How to Become a Business Coach

What Business Coaches Can Learn from Blockbuster’s Recent Demise — Part Two

By on August 27, 2010

Last time, we talked about what you, as a business coach, can learn from Blockbuster’s recent demise — and how you can help your clients profit from Warren Buffet’s concept of an “economic moat.” One of your top priorities as a coach is to help your clients set themselves apart in the marketplace and stay on top of industry developments so they can react swiftly and innovatively no matter what comes their way.

Today, I want to continue the business coach training and bring the subject closer to home and discuss what this all means for the business coaching industry specifically.

For nearly a decade, the business coaching industry has been dominated by business coaching franchises. That’s because business coaching is usually a “solo” enterprise, and it can be difficult to keep yourself properly trained and motivated without solid support and a proven system. In the early part of the ’00s, as demand for business coaches grew among entrepreneurs and business owners of all stripes, business coaching franchises sprouted up as a way to fill the training and support gap for aspiring coaches.

Unfortunately, in too many cases, the franchisors simply didn’t deliver — and franchisee fail rates across the industry grew at an alarming pace.

This all came to a head in October 2008, when the global economy crashed…and suddenly, the tens or even HUNDREDS of thousands of dollars required to buy a business coaching franchise all but destroyed these franchises as a viable option for most aspiring coaches. At the same time, business coaching franchisees began failing in droves because of crippling franchise fees and unproven systems in the midst of all the panic. Google the term “business coaches who have left” and you’ll see what I mean.

Still, through it all, demand for business coaching actually INCREASED, as more and more entrepreneurs came to understand that if they want to survive these economic times, they need help.

So what does this mean for the industry?

It means that business coaching is on its way UP…while business coaching franchises are on their way OUT.

Consider the Blockbuster example: as an industry, movie entertainment is here to stay. But the Blockbuster model for providing that entertainment, physical video rental stores, is declining, thanks to the proliferation of advanced digital technologies.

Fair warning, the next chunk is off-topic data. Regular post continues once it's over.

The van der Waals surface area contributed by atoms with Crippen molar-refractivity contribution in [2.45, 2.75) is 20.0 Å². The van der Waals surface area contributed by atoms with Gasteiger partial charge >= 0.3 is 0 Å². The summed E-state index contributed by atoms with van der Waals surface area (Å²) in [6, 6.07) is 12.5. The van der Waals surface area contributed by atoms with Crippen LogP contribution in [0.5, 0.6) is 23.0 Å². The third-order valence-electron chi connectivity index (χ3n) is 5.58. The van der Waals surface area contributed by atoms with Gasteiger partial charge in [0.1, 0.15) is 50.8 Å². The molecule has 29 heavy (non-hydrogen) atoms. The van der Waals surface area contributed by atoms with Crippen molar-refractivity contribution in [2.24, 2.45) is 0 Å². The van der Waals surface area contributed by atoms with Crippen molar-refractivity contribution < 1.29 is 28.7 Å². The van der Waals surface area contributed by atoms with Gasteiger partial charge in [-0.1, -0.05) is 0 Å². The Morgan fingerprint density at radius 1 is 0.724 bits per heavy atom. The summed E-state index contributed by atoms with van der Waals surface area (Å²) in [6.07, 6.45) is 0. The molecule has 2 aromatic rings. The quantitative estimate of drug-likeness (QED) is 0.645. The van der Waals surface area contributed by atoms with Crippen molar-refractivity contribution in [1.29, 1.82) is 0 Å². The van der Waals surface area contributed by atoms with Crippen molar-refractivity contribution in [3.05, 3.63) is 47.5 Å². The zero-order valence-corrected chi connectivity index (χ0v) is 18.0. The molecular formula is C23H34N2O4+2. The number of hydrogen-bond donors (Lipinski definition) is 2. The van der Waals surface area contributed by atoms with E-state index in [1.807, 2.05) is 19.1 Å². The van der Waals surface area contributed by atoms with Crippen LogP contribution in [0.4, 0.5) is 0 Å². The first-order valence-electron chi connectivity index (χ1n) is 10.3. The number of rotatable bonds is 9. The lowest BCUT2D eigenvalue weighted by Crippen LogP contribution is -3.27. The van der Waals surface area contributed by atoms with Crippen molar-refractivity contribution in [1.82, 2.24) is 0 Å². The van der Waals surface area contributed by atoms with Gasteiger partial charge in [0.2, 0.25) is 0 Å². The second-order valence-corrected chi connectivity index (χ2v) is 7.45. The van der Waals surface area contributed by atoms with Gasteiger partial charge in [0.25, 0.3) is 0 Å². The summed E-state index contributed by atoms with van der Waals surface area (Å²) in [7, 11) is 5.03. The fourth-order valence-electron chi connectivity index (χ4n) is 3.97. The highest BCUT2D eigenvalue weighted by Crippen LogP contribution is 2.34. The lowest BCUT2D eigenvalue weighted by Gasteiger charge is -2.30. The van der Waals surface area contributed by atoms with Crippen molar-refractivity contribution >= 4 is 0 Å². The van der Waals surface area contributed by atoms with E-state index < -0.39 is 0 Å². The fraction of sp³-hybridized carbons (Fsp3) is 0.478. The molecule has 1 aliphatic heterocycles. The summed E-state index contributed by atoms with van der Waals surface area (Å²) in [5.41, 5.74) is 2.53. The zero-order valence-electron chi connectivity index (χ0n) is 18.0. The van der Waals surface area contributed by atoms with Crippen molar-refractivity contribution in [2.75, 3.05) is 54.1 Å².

In business coaching, it is now possible for coaches to acquire both the ongoing support and proven system they need to succeed, WITHOUT the high costs of business coaching franchises. Thanks to the same types of advancement in digital technology that impacted Blockbuster, business coaches can now tune into thriving virtual communities (such as on LinkedIn), as well as choose subscription-based training and coaching system delivery models that have been proven in the field — for a fraction of the cost of business coaching franchises (in addition to The Coaches’ Coach, there are a bunch of other quality players in the space, including and

With monthly business coaching franchise royalties ranging from $1000 to $1800 per month, business coaching franchises have become the “bricks and mortar” dinosaur of the business coaching industry.

As one frustrated former franchisee wrote recently in a completely unsolicited comment:

“Eric, where were you in 2004, BEFORE I lost hundreds of thousands of dollars on my [coaching] franchise. Today, with the non-franchise resources that are available, it really makes no sense to buy a franchise…”

For more insight on all this, you can download my 78-page review of the business coaching franchise industry, The Business Coaching Franchise Buyer’s Guide, for FREE. Just click here…

Maybe you disagree with me? If you think I’m all wet, tell me so. Use the comments section below to share with me all your opinions on where the business coaching industry is heading!

Eric Dombach

About Eric Dombach

Eric Dombach is the Founder of Coaches’ Coach. In 2001, he founded a business coaching firm that, by 2005, was generating more than $1 million USD in revenue, 23% operating profit, and average annual growth rate of 140% per year. In 2005, he sold the firm to 4 of his employees for $1 million U.S. dollars, generating a return on capital of more than 800%. Since then he has trained more than 1,300 independent and franchise business coaches in the United States, Canada, Mexico, Europe, and Australasian markets.

Leave a Reply

Your email address will not be published. Required fields are marked *